“Tree rot. That’s stone up there! They’ve built bridges inside a room! This place must be enormous!”
“Yes indeed. Wistram is far larger than it appears from the outside. Mages have built high into the air and far underneath the isle. It takes a while before you stop getting lost, and even then you’d do well to stick to the main areas.”
Ceria and Pisces turned, and saw a tall man staring down at them. He had only a shirt on, probably because his lower half needed no clothes. He was a Centaur, and he grinned broadly at their surprise.
“It’s always the same. New students stare up and never even notice us. We could rob you all blind and you’d still be staring. Not that that would be a very nice greeting after the journey you’ve all had, would it?”
“You saw the Sea Serpent?”
Pisces exclaimed excitedly, and the Centaur laughed.
“The entire academy saw it. We were placing bets on whether Amerys would reach you in time. But you all made it, which I am glad for. My name is Calvaron, young mage. I am a full student of Wistram, and I’ll be showing you around.”
The Centaur mage offered both Ceria and Pisces a bone-crushing grip, and then raised his voice.
“Prospective students, this way! Your group will follow me to put your belongings away. Step quickly now, Humans! The next group will be following you soon!”
Heads turned. Ceria was pleased to see that Charles and his group of friends visibly hesitated when they saw their guide was a Centaur, but Calvaron ignored their looks. He began to trot down one of the large corridors, speaking loudly as he went.
“Congratulations on surviving your voyage! Not many people get to meet a Sea Serpent and live. But you’ll find life in Wistram just as exciting—if you stay, that is. We have you all for a month, and then the exam will see if you remain or have to go. Unless you can pay your way, that is. I hope to see at least some of you afterwards.”
Ceria had to hurry to keep behind the Centaur. He moved quick, and she saw Pisces was red-faced as he tried to juggle his belongings and keep up. He’d put his pack down when they’d entered, and now he was trying to put it on as he half-ran after them.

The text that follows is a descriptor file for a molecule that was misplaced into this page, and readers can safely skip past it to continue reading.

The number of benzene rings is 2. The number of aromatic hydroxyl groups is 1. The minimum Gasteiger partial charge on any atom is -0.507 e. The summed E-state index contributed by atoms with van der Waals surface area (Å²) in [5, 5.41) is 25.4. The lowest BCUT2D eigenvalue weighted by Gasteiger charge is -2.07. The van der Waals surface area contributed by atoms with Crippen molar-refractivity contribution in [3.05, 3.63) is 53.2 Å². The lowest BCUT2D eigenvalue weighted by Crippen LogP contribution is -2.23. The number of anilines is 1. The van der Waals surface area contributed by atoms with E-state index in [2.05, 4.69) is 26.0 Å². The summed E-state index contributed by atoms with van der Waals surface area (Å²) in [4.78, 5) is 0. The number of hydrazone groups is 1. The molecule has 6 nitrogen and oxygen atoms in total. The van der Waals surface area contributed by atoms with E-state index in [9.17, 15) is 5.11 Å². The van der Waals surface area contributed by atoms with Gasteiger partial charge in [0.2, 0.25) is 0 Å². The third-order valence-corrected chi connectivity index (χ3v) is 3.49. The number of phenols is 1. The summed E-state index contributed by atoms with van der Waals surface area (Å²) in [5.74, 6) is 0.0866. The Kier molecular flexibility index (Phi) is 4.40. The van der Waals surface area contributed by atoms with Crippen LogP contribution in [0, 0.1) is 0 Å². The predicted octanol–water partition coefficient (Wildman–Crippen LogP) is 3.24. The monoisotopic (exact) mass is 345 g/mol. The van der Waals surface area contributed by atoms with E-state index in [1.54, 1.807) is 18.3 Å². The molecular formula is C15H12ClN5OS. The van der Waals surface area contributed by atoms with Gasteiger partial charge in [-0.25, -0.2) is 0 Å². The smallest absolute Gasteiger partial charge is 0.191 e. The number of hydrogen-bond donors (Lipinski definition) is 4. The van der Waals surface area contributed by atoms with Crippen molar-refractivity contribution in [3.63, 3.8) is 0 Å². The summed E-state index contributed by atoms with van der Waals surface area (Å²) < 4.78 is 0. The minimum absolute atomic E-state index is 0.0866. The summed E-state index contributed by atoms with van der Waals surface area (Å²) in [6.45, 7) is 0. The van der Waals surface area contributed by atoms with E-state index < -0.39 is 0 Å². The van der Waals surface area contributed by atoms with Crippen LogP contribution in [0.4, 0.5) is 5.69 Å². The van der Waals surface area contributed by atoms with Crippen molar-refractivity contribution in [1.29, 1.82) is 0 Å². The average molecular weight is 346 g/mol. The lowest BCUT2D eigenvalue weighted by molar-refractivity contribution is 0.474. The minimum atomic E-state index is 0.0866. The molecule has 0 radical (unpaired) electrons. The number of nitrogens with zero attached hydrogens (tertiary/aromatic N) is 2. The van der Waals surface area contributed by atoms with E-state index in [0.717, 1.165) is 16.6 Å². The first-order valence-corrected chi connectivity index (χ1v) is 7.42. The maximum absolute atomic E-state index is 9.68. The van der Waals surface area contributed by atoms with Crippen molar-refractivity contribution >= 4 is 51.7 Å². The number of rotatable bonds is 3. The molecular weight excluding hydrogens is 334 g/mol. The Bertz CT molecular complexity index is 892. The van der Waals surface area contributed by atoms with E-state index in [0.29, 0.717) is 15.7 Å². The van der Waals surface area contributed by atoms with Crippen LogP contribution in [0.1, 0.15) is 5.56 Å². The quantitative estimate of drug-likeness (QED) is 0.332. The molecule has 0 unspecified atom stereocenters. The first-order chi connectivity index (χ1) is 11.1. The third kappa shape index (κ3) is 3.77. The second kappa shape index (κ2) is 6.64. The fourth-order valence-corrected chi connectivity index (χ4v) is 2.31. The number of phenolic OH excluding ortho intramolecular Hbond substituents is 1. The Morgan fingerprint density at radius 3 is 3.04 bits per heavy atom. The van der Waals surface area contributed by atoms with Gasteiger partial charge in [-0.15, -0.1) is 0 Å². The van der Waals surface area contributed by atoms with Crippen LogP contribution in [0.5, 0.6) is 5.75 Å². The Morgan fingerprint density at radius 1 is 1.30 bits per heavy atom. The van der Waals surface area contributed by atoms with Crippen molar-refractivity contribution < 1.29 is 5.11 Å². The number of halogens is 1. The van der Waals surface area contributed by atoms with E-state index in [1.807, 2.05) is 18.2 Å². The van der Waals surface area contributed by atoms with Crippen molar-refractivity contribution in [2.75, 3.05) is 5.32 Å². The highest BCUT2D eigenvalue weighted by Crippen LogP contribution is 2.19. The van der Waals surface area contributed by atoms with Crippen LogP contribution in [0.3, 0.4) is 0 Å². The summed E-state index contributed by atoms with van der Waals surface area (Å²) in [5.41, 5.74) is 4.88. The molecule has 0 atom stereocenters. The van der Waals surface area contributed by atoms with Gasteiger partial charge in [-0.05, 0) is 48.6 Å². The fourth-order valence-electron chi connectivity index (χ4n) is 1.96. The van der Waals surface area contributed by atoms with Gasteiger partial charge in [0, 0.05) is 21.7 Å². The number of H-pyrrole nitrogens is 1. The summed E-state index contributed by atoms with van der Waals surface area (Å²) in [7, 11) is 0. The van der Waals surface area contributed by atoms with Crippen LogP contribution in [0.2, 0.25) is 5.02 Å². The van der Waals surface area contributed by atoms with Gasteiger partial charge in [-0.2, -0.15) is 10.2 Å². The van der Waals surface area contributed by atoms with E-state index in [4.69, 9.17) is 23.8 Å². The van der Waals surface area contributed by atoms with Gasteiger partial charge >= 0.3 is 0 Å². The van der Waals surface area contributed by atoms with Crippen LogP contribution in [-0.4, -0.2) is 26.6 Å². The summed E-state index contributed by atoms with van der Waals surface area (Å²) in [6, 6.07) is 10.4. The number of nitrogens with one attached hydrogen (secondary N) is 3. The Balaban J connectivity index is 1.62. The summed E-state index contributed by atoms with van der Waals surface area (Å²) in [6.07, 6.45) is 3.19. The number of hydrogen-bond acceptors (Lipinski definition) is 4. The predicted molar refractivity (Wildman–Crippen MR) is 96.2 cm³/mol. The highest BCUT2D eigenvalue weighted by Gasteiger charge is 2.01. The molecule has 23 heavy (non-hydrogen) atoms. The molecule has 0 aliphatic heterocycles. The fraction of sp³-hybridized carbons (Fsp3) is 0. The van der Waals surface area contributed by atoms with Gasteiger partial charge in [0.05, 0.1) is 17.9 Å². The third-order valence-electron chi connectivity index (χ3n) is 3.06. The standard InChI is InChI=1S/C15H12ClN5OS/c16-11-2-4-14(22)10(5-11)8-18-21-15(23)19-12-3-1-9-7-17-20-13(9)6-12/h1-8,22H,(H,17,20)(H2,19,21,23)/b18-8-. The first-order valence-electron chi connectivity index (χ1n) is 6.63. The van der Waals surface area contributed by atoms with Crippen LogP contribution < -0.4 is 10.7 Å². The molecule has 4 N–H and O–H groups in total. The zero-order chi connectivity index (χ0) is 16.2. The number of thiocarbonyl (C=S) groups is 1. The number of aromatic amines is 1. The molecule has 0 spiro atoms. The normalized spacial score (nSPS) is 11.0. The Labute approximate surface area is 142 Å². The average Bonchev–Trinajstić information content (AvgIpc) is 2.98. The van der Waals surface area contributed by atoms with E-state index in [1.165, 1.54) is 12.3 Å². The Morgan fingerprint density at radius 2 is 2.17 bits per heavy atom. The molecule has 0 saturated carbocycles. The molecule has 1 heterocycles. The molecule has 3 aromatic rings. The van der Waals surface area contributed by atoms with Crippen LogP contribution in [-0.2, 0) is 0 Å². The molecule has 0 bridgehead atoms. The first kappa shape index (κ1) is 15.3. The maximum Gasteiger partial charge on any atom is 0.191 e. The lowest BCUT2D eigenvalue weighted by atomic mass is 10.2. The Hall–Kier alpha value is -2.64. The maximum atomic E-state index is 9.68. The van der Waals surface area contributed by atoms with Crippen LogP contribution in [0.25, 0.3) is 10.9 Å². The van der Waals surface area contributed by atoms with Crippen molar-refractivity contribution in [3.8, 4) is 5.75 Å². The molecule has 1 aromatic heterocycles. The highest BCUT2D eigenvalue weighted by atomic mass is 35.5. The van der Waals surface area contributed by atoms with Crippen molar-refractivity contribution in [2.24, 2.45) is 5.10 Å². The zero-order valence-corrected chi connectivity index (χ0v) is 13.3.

“Excuse me, Calvaron, can you slow down?”
“What? Oh, excuse me.”
Calvaron glanced over his shoulder and saw the Humans were struggling to keep up. He paused and Pisces looked gratefully at Ceria as he finally put his pack on his shoulders.
“I forget how slow you people are. But if you can’t keep up at Wistram, you might as well leave right now. Then again, other mages might have different opinions. Come on, you slowpokes! We’re nearly there!”
He bellowed at the stragglers, and then led them into a large room. Ceria froze the instant she entered and Pisces bumped into her. She stared up into a carved face of a seven foot tall Golem.
It had to be a Golem. Ceria only knew of one type of monster that had stone for skin, and no Gargoyle was carved to look like a beautiful woman dressed in clothing. Then the Golem moved, and Ceria gasped as she saw the robes shifting and moving with her, as if the solid rock were nothing but cloth.
“Greetings, young mage. I trust you are one of the new students?”
“She is, Cognita.”
Calvaron stepped in smoothly for Ceria, as the other Humans entered the room and had similar reactions. Cognita, the massive Golem nodded graciously in turn until everyone had entered, and then spoke. Her voice was deeper than normal, and had a weight that made even Charles and Timor listen with rapt attention.
“I am Cognita. I am a Carved Golem, or rather, a Truestone Construct designed to oversee Wistram and its mages. I and my kindred maintain and preserve this building and will assist you for the duration of your stay. In a few moments you will be led to your rooms, but before that I must tell you of the rules of Wistram.”
She stared down at each person in turn, her emerald eyes serious.